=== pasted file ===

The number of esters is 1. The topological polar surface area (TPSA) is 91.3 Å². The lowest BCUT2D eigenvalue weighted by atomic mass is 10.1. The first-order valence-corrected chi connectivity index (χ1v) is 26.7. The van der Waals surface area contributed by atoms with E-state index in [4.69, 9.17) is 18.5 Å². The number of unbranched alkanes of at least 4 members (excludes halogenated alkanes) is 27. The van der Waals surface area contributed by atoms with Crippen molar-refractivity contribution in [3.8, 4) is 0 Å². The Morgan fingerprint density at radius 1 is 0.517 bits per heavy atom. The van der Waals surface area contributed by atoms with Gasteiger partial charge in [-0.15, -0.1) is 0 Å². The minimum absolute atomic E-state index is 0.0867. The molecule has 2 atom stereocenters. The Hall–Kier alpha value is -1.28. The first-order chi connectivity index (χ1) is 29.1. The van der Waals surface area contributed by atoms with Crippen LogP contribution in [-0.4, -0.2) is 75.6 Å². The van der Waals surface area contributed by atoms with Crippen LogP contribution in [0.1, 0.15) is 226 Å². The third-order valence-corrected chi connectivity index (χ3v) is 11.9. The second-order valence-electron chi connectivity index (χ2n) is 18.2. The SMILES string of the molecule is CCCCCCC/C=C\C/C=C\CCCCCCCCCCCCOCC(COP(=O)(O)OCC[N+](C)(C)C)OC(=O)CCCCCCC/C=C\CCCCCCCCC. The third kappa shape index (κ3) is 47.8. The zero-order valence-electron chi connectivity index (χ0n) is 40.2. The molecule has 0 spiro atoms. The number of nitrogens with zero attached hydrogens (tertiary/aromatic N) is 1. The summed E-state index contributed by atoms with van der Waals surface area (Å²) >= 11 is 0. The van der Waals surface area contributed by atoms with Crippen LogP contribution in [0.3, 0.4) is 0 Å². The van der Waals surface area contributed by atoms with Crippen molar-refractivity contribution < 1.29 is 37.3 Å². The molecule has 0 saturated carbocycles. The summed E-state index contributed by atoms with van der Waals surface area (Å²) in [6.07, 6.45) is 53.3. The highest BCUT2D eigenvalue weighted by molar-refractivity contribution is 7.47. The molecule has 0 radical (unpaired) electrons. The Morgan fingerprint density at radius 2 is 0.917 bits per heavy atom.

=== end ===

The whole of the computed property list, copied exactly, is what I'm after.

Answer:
The number of esters is 1. The topological polar surface area (TPSA) is 91.3 Å². The lowest BCUT2D eigenvalue weighted by atomic mass is 10.1. The first-order valence-corrected chi connectivity index (χ1v) is 26.7. The van der Waals surface area contributed by atoms with E-state index in [4.69, 9.17) is 18.5 Å². The number of unbranched alkanes of at least 4 members (excludes halogenated alkanes) is 27. The van der Waals surface area contributed by atoms with Crippen molar-refractivity contribution in [3.8, 4) is 0 Å². The Morgan fingerprint density at radius 1 is 0.517 bits per heavy atom. The van der Waals surface area contributed by atoms with Gasteiger partial charge in [-0.15, -0.1) is 0 Å². The minimum absolute atomic E-state index is 0.0867. The molecule has 2 atom stereocenters. The Hall–Kier alpha value is -1.28. The first-order chi connectivity index (χ1) is 29.1. The van der Waals surface area contributed by atoms with Crippen LogP contribution in [-0.4, -0.2) is 75.6 Å². The van der Waals surface area contributed by atoms with Crippen LogP contribution in [0.1, 0.15) is 226 Å². The third-order valence-corrected chi connectivity index (χ3v) is 11.9. The second-order valence-electron chi connectivity index (χ2n) is 18.2. The SMILES string of the molecule is CCCCCCC/C=C\C/C=C\CCCCCCCCCCCCOCC(COP(=O)(O)OCC[N+](C)(C)C)OC(=O)CCCCCCC/C=C\CCCCCCCCC. The third kappa shape index (κ3) is 47.8. The zero-order valence-electron chi connectivity index (χ0n) is 40.2. The molecule has 0 spiro atoms. The number of nitrogens with zero attached hydrogens (tertiary/aromatic N) is 1. The summed E-state index contributed by atoms with van der Waals surface area (Å²) >= 11 is 0. The van der Waals surface area contributed by atoms with Crippen LogP contribution in [0.3, 0.4) is 0 Å². The van der Waals surface area contributed by atoms with Crippen molar-refractivity contribution < 1.29 is 37.3 Å². The molecule has 0 saturated carbocycles. The summed E-state index contributed by atoms with van der Waals surface area (Å²) in [6.07, 6.45) is 53.3. The highest BCUT2D eigenvalue weighted by molar-refractivity contribution is 7.47. The molecule has 0 radical (unpaired) electrons. The Morgan fingerprint density at radius 2 is 0.917 bits per heavy atom.